The Pope apologizes for the abuses of the Catholic Church
In his first public address in Canada, Pope Francis has apologized to survivors of indigenous residential schools.
“I’m very sorry,” the pope said at a former residential school in Maskwacis, near Edmonton.
He said his apology is the first step and that a “serious investigation” into the abuses needs to happen to promote healing.
Pope Francis expressed “pain, indignation and shame” at the actions of many members of the Roman Catholic Church, who run the majority of residential schools in Canada.
The 85-year-old pope called the school system a “catastrophic mistake” and apologized “for the evil committed by many Christians” against indigenous peoples.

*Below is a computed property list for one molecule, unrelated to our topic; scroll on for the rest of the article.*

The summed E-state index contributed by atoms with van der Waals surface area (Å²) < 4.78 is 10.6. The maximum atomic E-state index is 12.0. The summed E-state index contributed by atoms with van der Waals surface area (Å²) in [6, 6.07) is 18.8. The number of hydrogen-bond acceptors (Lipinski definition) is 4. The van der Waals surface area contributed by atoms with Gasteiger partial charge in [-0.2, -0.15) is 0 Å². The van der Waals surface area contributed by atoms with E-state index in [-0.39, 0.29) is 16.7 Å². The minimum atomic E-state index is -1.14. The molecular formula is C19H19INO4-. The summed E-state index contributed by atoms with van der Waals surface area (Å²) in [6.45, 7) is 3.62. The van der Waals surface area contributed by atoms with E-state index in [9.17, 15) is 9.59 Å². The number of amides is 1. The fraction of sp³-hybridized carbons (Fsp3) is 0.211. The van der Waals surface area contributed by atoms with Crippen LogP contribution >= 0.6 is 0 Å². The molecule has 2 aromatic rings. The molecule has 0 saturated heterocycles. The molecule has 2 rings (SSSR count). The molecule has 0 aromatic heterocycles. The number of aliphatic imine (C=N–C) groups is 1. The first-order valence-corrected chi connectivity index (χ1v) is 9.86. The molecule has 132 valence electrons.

His remarks were heard by indigenous leaders who gathered at Muskwa Park along with First Nations, Métis and Inuit residential school survivors.
The Pope’s pardon was met with applause from survivors in the audience, some of whom traveled from far away to hear his speech.
Also in attendance were Prime Minister Justin Trudeau and Governor General Mary Simon, the first Indigenous person to hold that position.
The Pope is in Canada to apologize for the church’s role in schools aimed at assimilating indigenous children.
The government-funded schools were part of a policy aimed at destroying indigenous cultures and languages.
Before his remarks, the pope met privately with local church leaders and led a silent prayer at the Ermineskin Cree Nation Cemetery, where there are marked and likely unmarked graves of residential school students.
The former site of the Ermineskin Residential School, one of the largest in Canada, is the Pope’s first stop on his journey, in what the Pope has called “a pilgrimage of repentance”.
Many have called on the Pope to apologize for the role the Roman Catholic Church has played in running up to 70% of residential schools in Canada.